The award will be presented at the annual meeting of the Coalition of EPSCoR/IDeA States in Washington, D.C. Reed was nominated for the award by Peter Alfonso, vice president for research and economic development at the University of Rhode Island.
In Rhode Island, the Experimental Program to Stimulate Competitive Research (EPSCoR) and the Institutional Development Award Program (IDeA) are being used to increase the state’s level of scientific, technological, and innovation efforts by enhancing research infrastructure and capabilities and by enhancing workforce development through education programs. More than 20,000 people in Rhode Island are employed in research-related jobs, and more than 100 companies in the state are engaged in research-related activities.
EPSCoR and IDeA have brought more than $90 million in competitive awards to Rhode Island’s universities and their researchers since 2000.
“Senator Reed has provided extraordinary leadership in support of these programs, and his efforts have provided a much needed boost to economic development in the state and the research activities at URI, Brown University and Rhode Island’s other colleges and universities,” said Alfonso. “We are greatly appreciative of his support and dedication.”
Reed was instrumental in making Rhode Island’s universities eligible to compete for EPSCoR and IDeA funds at the National Science Foundation, the National Institutes of Health, the Environmental Protection Agency, NASA, and the departments of agriculture, defense and energy. Many researchers at Rhode Island universities and colleges and affiliated hospitals have benefited.
“I’d like to thank Dr. Alfonso for nominating me and Rhode Island’s scientific community. I am honored to receive this award and pleased to have secured federal funding to enhance scientific research and technology opportunities in Rhode Island and throughout the country. Scientific research is critical to the long-term strength of our economy and to the security of our nation,” said Reed. “Rhode Island has received over $90 million in EPSCoR and IDeA awards over the last several years to improve our research infrastructure, boost education, and bring new high-tech, science-related jobs to the state. These programs will help us maintain a competitive edge in today’s global marketplace and provide the basis for future economic growth.”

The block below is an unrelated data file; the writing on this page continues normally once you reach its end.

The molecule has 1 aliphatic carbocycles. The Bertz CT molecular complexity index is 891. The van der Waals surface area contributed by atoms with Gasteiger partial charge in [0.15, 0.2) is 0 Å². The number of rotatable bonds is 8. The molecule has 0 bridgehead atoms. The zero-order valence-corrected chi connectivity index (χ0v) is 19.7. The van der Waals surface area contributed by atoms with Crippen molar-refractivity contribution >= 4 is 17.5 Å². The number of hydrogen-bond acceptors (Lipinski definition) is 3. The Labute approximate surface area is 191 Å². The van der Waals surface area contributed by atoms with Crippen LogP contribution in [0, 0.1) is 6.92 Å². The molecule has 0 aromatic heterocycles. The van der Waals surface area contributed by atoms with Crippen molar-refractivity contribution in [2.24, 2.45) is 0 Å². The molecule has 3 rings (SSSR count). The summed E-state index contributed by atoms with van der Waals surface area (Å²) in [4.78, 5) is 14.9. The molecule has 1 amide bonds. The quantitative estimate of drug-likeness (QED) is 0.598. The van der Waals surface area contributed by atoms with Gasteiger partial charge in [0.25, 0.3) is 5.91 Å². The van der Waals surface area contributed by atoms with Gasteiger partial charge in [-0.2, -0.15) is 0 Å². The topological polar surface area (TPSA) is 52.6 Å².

Reed will also continue to lead the fight for adequate funding for the Department of Defense DEPSCoR program. In response to criticisms from the Bush Administration, Reed successfully called for an independent assessment of the DEPSCoR program. The final report, released in December, said that DEPSCoR was a valuable program that provides local economic stimulus.
Funding by the National Institutes of Health IDeA programs have provided over $85 million to strengthen institutional biomedical capability and enhance health-related research infrastructure in Rhode Island. Funding by the National Science Foundation EPSCoR program provided over $6 million to enhance life science research infrastructure and education capabilities. Funding by the Department of Defense EPSCoR program provided $1 million for collaborative research with the Army and Navy.
In addition to its university activities, the Rhode Island NSF EPSCoR effort is closely linked with the Rhode Island Economic Development Corporation and reaches out to local science and engineering firms to build collaborations and create catalytic interactions that can lead to new innovations and companies. EPSCoR/IDeA funding is also helping to strengthen the training of future scientists and engineers who are employed by these companies.
The Coalition of EPSCoR/IDeA States presents its annual Recognition Award to Congressional members for their continued leadership and extraordinary support on behalf of the various EPSCoR and IDeA programs that aim to establish a robust national infrastructure in support of science and technology.